Issued on: Return
Dates of presentations: 18/05/1901, 02/06/1902, abt. Aug 1902 [?]
Number issued: 34 or 41 (incl. 2 for deceased)
18/05/1901 presentation (gold)
18/05/1901 presentation (silver)
5481 Private Richard WOODEN
02/06/1902 presentation (gold)
02/06/1902 presentation (silver)
6808 Private A.G. SELF
Potential 1902 presentation (gold)
Potential 1902 presentation (silver)
6872 Private Charles Edward SHARMAN
Type 1 (1901).
Reverse: "FROM THE MAYOR / C.S. ORDE / HOME AGAIN / MAY 1901".
"The memento is a very elegant shield shaped silver badge, which bears enamelled in proper emblazonry on one side the civic arms with the borough motto, 'REX ET NOSTRA JURA', and on the opposite side, 'From the Mayor, C.S. Orde, Home again, May, 1901'".
He [the Mayor] had to ask them to accept a small memento of the occasion, which the Mayoress would present to them. (Applause). After three ringing cheers had been given for Capt. DIVER and his men, the Mayoress presented each man with an enamel and silver badge, bearing the coat-of-arms of the borough, and engraved on the back: “From the Mayor, C.S. Orde. Home again. May, 1901”.
THE HOME-COMING OF THE YARMOUTH VOLUNTEERS FROM SOUTH AFRICA.
The magnificent reception the Yarmouth Active Service Company received at Norwich, which we fully reported in our columns last week, was repeated in earnest at Yarmouth on Saturday morning, when the inhabitants turned out en masse to greet their khaki clad soldier boys upon their return to their native town after an absence of fifteen long months. The train was due at Vauxhall Station at 10.40, but long before that time the town was all animation, flags were displayed in all the principal streets, and the route the men were to take was made particularly brilliant. Most of the large business establishments temporarily closed their shops, and for the time being nothing was thought of beyond giving the volunteers an enthusiastic reception in order to show that the admiration of our townspeople for pluck and heroism of her soldier boys had in no way diminished since they had given them so fine a send-off on their departure. Consequently immense crowds assembled at the Vauxhall Station and all along the North Quay, which was the route the men were to march. On the platform were assembled the members of the 2nd V.B.N.R., drawn up in double file under the command of Lieut.-Col. Taylor, the other officers present being Major P.G. Gilmour, Capt. Bond, Capt. C. O’Farrell, Lt. E.A. Combe, Lt. Gambling, Lt. P. Arnold, Lt. and Quartermaster A. Smith, Sergt.-Major Moorby and the Cyclist Company, under the command of Lt. W.E. Palmer. Later on the Artillery Volunteers, forming the 1st N.A.V. (E.D.R.A.), arrived, under Capt. Devlin and Lieut. Bayfield. Punctual to time the bursting of fog signals that had been placed on the railway line indicated the approach of the train, which steamed into the station amidst loud and enthusiastic cheers. Upon the Company detraining, Colonel W. DIVER, who commanded the Active Service Company, formed up the contingent, including Sergeant S.J. OWLES, Privates F.A. BEECHING, L.H. FRENCH, P.B. FRERE, O.J. OLLEY, P. TILLEY, A.J. NICHOLLS, W.B. TYRELL, R. WOODEN, W.H. VEALE, T.W. NICHOLS, and WARD. These were also joined by Corporal C.B. DIVER, Private W.B. PRATT, and Private F. HEWITT, Yarmouth men who had been invalided home, and Trooper F. BACON, of Lord Loch’s Scouts, Gunner S. LEAVOLD, R.G.A., and Trooper GAMBLING of Kitchener’s Horse (wounded), who had previously returned, all of whom were in khaki uniform. One of the two bands present struck up a lively air as they marched out of the station. Here they were greeted with cheer upon cheer, and the police had the greatest difficulty in keeping the enthusiastic crowd from breaking up the ranks. The large iron Suspension Bridge appeared to serve as a grandstand for the street Arabs, for agile youngsters were swarming amongst the iron girders, and many little pairs of feet were to be seen dangling from the arches above. The windows en route were filled with admiring spectators, and the empty railway trucks on the Hall Quay were crowded to excess. On the Hall Plain was a large collection of vehicles and a vast number of people, and in consequence all traffic was temporarily stopped. As the men forced their way through the crowd the bands were playing “Boys of the Old Brigade” and “Three Cheers for the Red, White, and Blue”, while the strains of the National Anthem rose as the column wheeled on to the plain fronting the Town Hall.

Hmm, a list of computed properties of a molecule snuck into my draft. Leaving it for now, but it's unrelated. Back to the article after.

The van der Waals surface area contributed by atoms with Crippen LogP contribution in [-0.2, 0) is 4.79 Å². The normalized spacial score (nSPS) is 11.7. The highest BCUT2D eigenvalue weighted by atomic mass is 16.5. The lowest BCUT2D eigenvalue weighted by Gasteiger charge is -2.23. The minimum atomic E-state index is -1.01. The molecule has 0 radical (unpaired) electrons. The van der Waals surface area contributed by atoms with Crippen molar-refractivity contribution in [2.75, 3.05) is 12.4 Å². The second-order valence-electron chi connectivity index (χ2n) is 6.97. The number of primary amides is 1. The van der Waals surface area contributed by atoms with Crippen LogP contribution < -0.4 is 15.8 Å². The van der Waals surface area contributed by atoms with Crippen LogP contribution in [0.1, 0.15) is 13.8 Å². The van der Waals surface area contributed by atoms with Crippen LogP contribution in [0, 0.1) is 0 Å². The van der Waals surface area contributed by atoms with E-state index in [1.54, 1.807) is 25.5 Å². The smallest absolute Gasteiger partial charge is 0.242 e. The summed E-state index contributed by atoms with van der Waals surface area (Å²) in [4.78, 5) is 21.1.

ON THE HALL QUAY.
ADDRESS BY THE MAYOR AND PRESENTATION BY THE MAYORESS.
The scene upon the Hall Quay as the returning volunteers arrived was full of interest. The great square, with its enclosure of the stately Town Hall, hotels, banks, and stately public buildings, the trees in all the beauty of fresh spring foliage, and the river glittering in the sunshine, is a splendid vantage ground for anything like a demonstration, whether civic, naval, or military. On this occasion it was gaily decorated with flags, balconies were filled with ladies, there was a crowded platform outside the Hall, Lieut.-Col. Aylmer and the Royal Garrison Artillery kept a space clear for the welcome guests, and beyond stretched the people of every age and grade, in their thousands. The universal feeling was admirably and effectively summarized by the two simple words, “Welcome Home”, displayed in gigantic letters of blue on white along the North front of the Municipal pile.